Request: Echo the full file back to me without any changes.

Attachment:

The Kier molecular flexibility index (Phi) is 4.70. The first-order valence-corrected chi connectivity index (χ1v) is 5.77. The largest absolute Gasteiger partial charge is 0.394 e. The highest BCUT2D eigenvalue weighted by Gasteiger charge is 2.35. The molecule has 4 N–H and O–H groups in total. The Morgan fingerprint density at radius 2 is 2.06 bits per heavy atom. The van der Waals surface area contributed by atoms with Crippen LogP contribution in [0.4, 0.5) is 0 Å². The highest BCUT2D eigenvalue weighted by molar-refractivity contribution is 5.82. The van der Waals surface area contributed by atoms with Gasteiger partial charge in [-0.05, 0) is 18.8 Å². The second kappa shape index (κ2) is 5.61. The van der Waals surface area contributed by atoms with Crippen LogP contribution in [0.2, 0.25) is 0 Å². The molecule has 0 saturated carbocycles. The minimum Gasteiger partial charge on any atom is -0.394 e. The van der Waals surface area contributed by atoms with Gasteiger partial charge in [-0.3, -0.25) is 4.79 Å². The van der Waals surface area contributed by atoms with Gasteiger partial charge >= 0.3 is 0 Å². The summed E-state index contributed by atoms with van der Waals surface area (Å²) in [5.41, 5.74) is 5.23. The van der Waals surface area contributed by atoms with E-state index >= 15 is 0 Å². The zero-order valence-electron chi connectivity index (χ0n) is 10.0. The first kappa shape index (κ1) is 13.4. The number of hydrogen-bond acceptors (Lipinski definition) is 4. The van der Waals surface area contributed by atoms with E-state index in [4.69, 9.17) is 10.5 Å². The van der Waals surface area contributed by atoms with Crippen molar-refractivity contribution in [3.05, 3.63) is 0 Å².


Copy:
The Kier molecular flexibility index (Phi) is 4.70. The first-order valence-corrected chi connectivity index (χ1v) is 5.77. The largest absolute Gasteiger partial charge is 0.394 e. The highest BCUT2D eigenvalue weighted by Gasteiger charge is 2.35. The molecule has 4 N–H and O–H groups in total. The Morgan fingerprint density at radius 2 is 2.06 bits per heavy atom. The van der Waals surface area contributed by atoms with Crippen LogP contribution in [0.4, 0.5) is 0 Å². The highest BCUT2D eigenvalue weighted by molar-refractivity contribution is 5.82. The van der Waals surface area contributed by atoms with Gasteiger partial charge in [-0.05, 0) is 18.8 Å². The second kappa shape index (κ2) is 5.61. The van der Waals surface area contributed by atoms with Crippen LogP contribution in [0.2, 0.25) is 0 Å². The molecule has 0 saturated carbocycles. The minimum Gasteiger partial charge on any atom is -0.394 e. The van der Waals surface area contributed by atoms with Gasteiger partial charge in [-0.3, -0.25) is 4.79 Å². The van der Waals surface area contributed by atoms with Gasteiger partial charge >= 0.3 is 0 Å². The summed E-state index contributed by atoms with van der Waals surface area (Å²) in [5.41, 5.74) is 5.23. The van der Waals surface area contributed by atoms with E-state index >= 15 is 0 Å². The zero-order valence-electron chi connectivity index (χ0n) is 10.0. The first kappa shape index (κ1) is 13.4. The number of hydrogen-bond acceptors (Lipinski definition) is 4. The van der Waals surface area contributed by atoms with E-state index in [4.69, 9.17) is 10.5 Å². The van der Waals surface area contributed by atoms with Crippen molar-refractivity contribution in [3.05, 3.63) is 0 Å².